The Zimmermann Telegram (also called the Zimmermann Note) was a telegram sent to Mexico from Germany on January 16, 1917. It was what made America enter World War I. It is named for the German man who sent it, Arthur Zimmermann. Zimmerman was the German Foreign Secretary (took care of things with other countries). Zimmermann sent it to the German ambassador in the United States, Johann von Bernstorff. Bernstorff then sent it to the German ambassador in Mexico, Heinrich von Eckardt.
The telegram told the Mexicans to join the war on the Germans' side in the Central Powers. The telegram told the minister to tell the Mexicans to attack America. Germany promised to give Mexico back all the land the United States had taken from Mexico if they helped the Germans win the war. America took Texas, New Mexico, and Arizona from Mexico. Germany wanted America to enter the war so America would stop helping the enemies of Germany. Germany wanted to get America to go to war with Mexico to distract America.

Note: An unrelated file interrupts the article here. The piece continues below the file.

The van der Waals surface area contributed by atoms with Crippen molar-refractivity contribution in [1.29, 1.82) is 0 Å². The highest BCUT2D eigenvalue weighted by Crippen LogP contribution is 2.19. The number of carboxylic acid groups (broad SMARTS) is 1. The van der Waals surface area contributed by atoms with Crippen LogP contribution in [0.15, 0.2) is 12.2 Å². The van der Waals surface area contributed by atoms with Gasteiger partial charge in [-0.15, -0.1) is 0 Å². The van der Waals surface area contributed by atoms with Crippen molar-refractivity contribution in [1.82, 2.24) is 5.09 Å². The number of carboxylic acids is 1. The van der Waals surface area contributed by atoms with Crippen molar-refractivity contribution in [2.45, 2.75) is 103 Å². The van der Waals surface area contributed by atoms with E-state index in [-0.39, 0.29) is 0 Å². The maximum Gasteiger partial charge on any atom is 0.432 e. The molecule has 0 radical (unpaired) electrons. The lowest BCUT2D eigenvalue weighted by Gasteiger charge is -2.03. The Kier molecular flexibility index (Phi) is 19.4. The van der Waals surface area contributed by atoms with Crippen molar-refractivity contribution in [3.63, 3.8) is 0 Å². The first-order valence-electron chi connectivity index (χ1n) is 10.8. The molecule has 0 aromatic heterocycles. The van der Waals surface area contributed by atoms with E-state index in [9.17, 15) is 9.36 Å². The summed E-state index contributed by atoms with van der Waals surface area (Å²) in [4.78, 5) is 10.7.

The British secretly got the telegram. They were able to decode the telegram. They held on to the telegram until February 24, 1917. They gave it to President Woodrow Wilson of the United States of America. President Wilson published (showed the people of the United States) the telegram. The telegram made the American people angry. Wilson asked Congress (makes laws for the United States) for a Declaration of War (permission for war against another country). Congress accepted the request on April 2, 1917. The United States of America announced war on Germany on April 6, 1917. America did not want to join the war. The telegram is what made America come into the war.
They held onto the Telegram until February 24, 1917.
- Failed Diplomacy: the Zimmermann Telegram
- The life and death of Charles Jastrow Mendelsohn and the breaking of the code.